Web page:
• Orren John Winjum

      I wish I had kept my Confederate money. It’s at least as valuable as the green back
      since the Fed screwed us over.

      A modernized confederacy is the way to go. The closer power resides in the people,
      and far away from centralized government, the better.

  • s c

    One of the problems in trying to come up with solutions is to use focused, specific terms. Politicians, are to blame for most of America’s problems. They use various forms of nonspeak, and as long as they get to control a conversation, there isn’t much point in dealing with them directly.
    To me, our most pressing need is to DISCOURAGE people from getting involved with politics (those who want to be career politicians, that is). In effect, a career politician is the same as a career criminal. Criminals tend to wind up behind bars. Politicians don’t. Talk about something that’s NOT F A I R !
    For far too long, Americans have put too much faith in those who don’t care about us (politicians). How many politicians do you know personally? Can you think of even two politicians who have made your life better? By the way, would you feel good about being in the military if you had to endure a Chicago thug who pretends he’s a Commander-in-Chief?
    From what I’ve seen, we’d get better representation and more honesty from a child than we’ll ever get from a politician. I fear America’s clock is ticking, and far too many people prefer to float through life with non-functioning brains. By the way, that’s also a good way to describe 99% of most people who wind up in Washington [politicians]. Admit it, people. We’re probably screwed. We TRULY have the best government that money can buy. And damn few people understand that point. So much for the joys of public education, eh? All that money and time and resources, and for WHAT?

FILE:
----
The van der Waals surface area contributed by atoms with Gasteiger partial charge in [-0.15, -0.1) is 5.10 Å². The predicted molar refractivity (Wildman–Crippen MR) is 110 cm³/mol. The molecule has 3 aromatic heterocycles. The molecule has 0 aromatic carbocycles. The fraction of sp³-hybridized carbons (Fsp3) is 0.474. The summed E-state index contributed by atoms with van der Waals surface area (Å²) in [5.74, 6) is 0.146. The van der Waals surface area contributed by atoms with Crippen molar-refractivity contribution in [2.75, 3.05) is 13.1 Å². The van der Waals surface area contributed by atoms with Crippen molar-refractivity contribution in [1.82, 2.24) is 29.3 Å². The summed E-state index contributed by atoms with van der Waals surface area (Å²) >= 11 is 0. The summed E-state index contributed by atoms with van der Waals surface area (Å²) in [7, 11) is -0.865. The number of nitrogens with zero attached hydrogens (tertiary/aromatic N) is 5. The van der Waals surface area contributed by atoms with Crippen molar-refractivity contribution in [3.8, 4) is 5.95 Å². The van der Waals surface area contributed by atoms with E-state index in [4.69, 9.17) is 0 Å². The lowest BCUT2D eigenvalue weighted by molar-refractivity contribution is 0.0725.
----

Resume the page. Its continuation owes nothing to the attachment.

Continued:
• Nadzieja Batki

      I am curious what would happen if we actually limited the Federal Government and reverted to the authority of States. Would we become a balkanized nation? Each State dictating who can come in and who can leave, controlling businesses and public institutions. Creating the situation we are trying to avoid.

  • Doc Sarvis

    Proponents of this book and its authors are willing to throw in the towel for our country. Patriots – NOT.

    True Americans work together for our country.

    • Doc Sarvis

      that’s – …throw in the towel On our country…

  • Dan Mancuso

    Interesting concept, but the problem is though that the same people – Lincoln’s bankster masters – who started the war of northern agression are still in charge. The death and destruction of a ‘civil’ war in the modern age is not something I would like to ever consider. But something must be done to bring America back to it’s Constitutional roots of states rights!

  • Henry

    I would like to preserve the Union as the Founding Fathers intended. But at the same time, I wonder what will happen if we don’t stop soon and reverse direction. The world seems to have forgotten what happens when the Government controls the People instead of the People controlling the Government; DISASTER EVERY TIME. The amount of people that are now in favor of Government intrusion in our lives is astonishing and very scary. The socialist agenda of today’s Democratic Party really worries me, and what is just as troubling is that recent immigrants to the U.S. appear to also be in favor of this socialist agenda. Again, I don’t want to destroy the Union but we have to figure something out soon to preserve personal liberty. If Patrick Henry were alive today, what would he think of us?

  • Bernard Forand

    Presently our world is entering into a globalization pheromone. Alleviated by Liberal International Free Trade Markets. Competition increases between the sovereignties. As it is with business in competition, contracting your base stimulates failure. Expansion and growth is a common natural component for success. Example; note how the European nations are seeking to unify their various sovereignties as globalization increases. U.S. expands by assimilating new territories into states. Globalization will dictate growth as a necessity for survival. Assimilations will continue until eventually we are a United World. Those that chose to shrink away from their competitors are advocating their submissive surrender from any leadership capability. In turn, they will be assimilated, by the larger competitors leadership.